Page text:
Solution 2: Basically swap out all the hardware to make people want the new hotness and pay. This has been attempted and has not resulted in enough numbers to become a target demo/game platform. I could see a solution in the form of an Amiga mobo remake in modern components ("future-secure Amiga" as selling point) where you sneak in transparent enhanced gfx modes.

Now, regarding the original topic, whose C2P won the compo?
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Old 21 June 2014, 14:06   #93
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Solution 2: Basically swap out all the hardware to make people want the new hotness and pay.
Hi Photon,

From a hardware side I see two options:

A) For existing classic AMIGAs a turbo card which provides
- 100 Mips CPU
- 128 MB memory
- Network
- IDE
- HDMI Video Out
With all those Chunky modes we want

For something like €150
This is useful and everyone can effort it.


B) Produce the a similar speced standalone system for a similar price.
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Old 21 June 2014, 17:50   #94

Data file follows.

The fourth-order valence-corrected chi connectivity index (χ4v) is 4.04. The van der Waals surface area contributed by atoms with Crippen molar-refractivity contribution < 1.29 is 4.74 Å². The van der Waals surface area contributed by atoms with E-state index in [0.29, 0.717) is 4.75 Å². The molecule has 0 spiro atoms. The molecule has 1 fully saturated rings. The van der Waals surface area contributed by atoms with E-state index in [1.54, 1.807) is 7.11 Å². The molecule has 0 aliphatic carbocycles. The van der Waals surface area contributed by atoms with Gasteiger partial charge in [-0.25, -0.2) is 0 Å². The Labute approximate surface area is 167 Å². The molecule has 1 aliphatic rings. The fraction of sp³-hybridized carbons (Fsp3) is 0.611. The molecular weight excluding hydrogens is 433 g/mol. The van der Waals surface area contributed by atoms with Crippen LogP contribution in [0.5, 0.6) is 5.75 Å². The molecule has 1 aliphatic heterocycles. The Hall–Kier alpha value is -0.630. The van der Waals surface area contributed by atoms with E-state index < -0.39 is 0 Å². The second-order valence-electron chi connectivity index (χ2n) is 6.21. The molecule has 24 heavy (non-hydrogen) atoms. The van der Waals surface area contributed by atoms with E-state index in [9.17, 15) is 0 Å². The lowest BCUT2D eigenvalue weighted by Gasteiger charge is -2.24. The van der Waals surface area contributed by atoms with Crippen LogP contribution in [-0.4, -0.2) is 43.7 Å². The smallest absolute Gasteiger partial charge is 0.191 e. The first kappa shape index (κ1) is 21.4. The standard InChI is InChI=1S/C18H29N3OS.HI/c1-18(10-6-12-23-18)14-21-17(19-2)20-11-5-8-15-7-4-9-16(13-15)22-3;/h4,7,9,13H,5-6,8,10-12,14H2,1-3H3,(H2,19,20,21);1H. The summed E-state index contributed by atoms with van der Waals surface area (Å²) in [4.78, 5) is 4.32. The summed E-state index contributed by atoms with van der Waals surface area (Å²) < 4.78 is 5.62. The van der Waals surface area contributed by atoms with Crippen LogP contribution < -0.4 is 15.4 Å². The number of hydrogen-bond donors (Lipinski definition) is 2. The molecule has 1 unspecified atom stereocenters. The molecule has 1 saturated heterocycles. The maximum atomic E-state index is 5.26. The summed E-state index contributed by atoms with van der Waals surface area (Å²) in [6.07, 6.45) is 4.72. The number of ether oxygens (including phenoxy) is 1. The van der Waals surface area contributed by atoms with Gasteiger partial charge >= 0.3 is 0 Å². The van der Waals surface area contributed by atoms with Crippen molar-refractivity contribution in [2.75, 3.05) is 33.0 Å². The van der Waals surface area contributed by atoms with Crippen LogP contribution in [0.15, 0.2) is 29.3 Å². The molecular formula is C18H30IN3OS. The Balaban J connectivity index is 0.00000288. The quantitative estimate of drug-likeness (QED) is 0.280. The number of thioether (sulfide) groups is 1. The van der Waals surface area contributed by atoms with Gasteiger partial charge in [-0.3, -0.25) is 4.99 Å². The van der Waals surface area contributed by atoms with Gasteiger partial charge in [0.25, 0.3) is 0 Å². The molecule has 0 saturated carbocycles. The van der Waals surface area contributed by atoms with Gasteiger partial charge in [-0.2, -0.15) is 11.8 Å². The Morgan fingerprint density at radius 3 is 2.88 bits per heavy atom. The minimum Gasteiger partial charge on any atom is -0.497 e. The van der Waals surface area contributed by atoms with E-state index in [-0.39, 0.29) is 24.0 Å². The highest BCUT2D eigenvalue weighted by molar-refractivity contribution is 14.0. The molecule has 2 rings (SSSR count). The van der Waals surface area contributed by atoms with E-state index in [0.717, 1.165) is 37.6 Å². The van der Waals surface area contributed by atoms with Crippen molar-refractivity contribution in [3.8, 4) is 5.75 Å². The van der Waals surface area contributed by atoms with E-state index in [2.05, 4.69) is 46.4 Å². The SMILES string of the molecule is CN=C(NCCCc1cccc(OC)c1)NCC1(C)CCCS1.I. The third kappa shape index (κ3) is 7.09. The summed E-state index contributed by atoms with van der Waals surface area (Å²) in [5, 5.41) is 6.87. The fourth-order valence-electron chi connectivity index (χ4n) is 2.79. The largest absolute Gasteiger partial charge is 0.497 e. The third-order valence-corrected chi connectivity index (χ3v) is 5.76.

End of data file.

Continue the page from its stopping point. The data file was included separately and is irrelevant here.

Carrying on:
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The problem I'm addressing is establishing a new standard gfx mode for coders to target. It's extremely hard.

RTG didn't, and Indivision didn't. The conclusion I draw from that is that any expansion must be cheap and high volume. (5000+ units).

How many of these do you plan to make? If only 600 or 700 units, that's a tiny audience/market/platform/etc for any coder to target. And then the gfx mode will not be established.

Again, if we're talking a "Workbench computer" and games and demos are not involved, I'm sure it will be a very nice alternative expansion to AGA/060 etc.
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Old 21 June 2014, 18:12   #95
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The problem I'm addressing is establishing a new standard gfx mode for coders to target. It's extremely hard.
But the graphics modes are not new.
The modes are supported by Picasso/CyberGFX already.
Many Amiga games already support them.

Also OS 4 / MOS / AROS are based on these graphics modes.
All there is a big number of SDL games around that use these modes.
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Old 21 June 2014, 18:26   #96
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Good, then that should mean there is documentation and example code out there.

I meant "new" as in alternatives to OCS and AGA over the years, though. I thought we were going to make many Amigas "go chunky" here.

What is the relation of this expansion to the question of how many cycles per pixel a great C2P routine takes? Are you trying to make sure the CPU on it can run such routines with great performance? You started out suggesting 6bpl C2P for A600 and now you're making a Picasso card? I'm confused.